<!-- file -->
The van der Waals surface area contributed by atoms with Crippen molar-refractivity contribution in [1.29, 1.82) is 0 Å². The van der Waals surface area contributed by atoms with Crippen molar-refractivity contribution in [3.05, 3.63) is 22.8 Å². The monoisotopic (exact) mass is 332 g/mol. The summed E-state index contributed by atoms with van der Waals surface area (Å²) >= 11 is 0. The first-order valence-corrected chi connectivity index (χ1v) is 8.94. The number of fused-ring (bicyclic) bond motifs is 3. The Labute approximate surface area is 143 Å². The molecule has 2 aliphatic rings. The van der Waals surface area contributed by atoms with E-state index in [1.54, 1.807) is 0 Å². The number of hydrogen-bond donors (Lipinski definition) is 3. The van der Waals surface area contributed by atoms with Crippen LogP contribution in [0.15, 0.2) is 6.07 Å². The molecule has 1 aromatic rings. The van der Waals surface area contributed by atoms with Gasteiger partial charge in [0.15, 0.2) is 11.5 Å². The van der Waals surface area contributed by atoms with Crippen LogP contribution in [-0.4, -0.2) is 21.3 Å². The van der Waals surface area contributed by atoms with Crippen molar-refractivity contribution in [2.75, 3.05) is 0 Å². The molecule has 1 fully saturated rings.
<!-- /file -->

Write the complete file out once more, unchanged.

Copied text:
The van der Waals surface area contributed by atoms with Crippen molar-refractivity contribution in [1.29, 1.82) is 0 Å². The van der Waals surface area contributed by atoms with Crippen molar-refractivity contribution in [3.05, 3.63) is 22.8 Å². The monoisotopic (exact) mass is 332 g/mol. The summed E-state index contributed by atoms with van der Waals surface area (Å²) >= 11 is 0. The first-order valence-corrected chi connectivity index (χ1v) is 8.94. The number of fused-ring (bicyclic) bond motifs is 3. The Labute approximate surface area is 143 Å². The molecule has 2 aliphatic rings. The van der Waals surface area contributed by atoms with E-state index in [1.54, 1.807) is 0 Å². The number of hydrogen-bond donors (Lipinski definition) is 3. The van der Waals surface area contributed by atoms with Crippen LogP contribution in [0.15, 0.2) is 6.07 Å². The molecule has 1 aromatic rings. The van der Waals surface area contributed by atoms with Gasteiger partial charge in [0.15, 0.2) is 11.5 Å². The van der Waals surface area contributed by atoms with Crippen LogP contribution in [-0.4, -0.2) is 21.3 Å². The van der Waals surface area contributed by atoms with Crippen molar-refractivity contribution in [2.75, 3.05) is 0 Å². The molecule has 1 fully saturated rings.